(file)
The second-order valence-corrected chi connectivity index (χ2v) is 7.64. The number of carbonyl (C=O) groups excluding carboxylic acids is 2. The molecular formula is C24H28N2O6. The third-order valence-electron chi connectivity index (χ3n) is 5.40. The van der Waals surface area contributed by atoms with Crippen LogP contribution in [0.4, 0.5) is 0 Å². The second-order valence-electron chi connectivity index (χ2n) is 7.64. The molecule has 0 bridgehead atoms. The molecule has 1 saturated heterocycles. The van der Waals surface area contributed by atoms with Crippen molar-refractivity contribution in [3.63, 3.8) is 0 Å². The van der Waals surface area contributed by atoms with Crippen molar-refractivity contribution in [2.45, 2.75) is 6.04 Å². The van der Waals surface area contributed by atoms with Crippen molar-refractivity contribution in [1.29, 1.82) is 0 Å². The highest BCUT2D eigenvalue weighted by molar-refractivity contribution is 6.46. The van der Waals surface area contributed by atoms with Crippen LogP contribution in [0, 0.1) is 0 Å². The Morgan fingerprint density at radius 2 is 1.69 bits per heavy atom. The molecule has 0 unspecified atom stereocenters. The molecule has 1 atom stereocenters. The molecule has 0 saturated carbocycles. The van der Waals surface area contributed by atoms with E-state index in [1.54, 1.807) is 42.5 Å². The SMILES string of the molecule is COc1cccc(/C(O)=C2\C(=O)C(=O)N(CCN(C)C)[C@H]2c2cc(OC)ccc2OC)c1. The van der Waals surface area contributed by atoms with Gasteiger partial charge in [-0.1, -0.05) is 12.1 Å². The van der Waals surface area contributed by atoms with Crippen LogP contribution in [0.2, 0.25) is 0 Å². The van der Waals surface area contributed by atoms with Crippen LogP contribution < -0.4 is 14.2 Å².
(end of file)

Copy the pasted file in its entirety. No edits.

The second-order valence-corrected chi connectivity index (χ2v) is 7.64. The number of carbonyl (C=O) groups excluding carboxylic acids is 2. The molecular formula is C24H28N2O6. The third-order valence-electron chi connectivity index (χ3n) is 5.40. The van der Waals surface area contributed by atoms with Crippen LogP contribution in [0.4, 0.5) is 0 Å². The second-order valence-electron chi connectivity index (χ2n) is 7.64. The molecule has 0 bridgehead atoms. The molecule has 1 saturated heterocycles. The van der Waals surface area contributed by atoms with Crippen molar-refractivity contribution in [3.63, 3.8) is 0 Å². The van der Waals surface area contributed by atoms with Crippen molar-refractivity contribution in [2.45, 2.75) is 6.04 Å². The van der Waals surface area contributed by atoms with Crippen molar-refractivity contribution in [1.29, 1.82) is 0 Å². The highest BCUT2D eigenvalue weighted by molar-refractivity contribution is 6.46. The van der Waals surface area contributed by atoms with Crippen LogP contribution in [0, 0.1) is 0 Å². The Morgan fingerprint density at radius 2 is 1.69 bits per heavy atom. The molecule has 0 unspecified atom stereocenters. The molecule has 1 atom stereocenters. The molecule has 0 saturated carbocycles. The van der Waals surface area contributed by atoms with E-state index in [1.54, 1.807) is 42.5 Å². The SMILES string of the molecule is COc1cccc(/C(O)=C2\C(=O)C(=O)N(CCN(C)C)[C@H]2c2cc(OC)ccc2OC)c1. The van der Waals surface area contributed by atoms with Gasteiger partial charge in [-0.1, -0.05) is 12.1 Å². The van der Waals surface area contributed by atoms with Crippen LogP contribution in [0.2, 0.25) is 0 Å². The van der Waals surface area contributed by atoms with Crippen LogP contribution < -0.4 is 14.2 Å².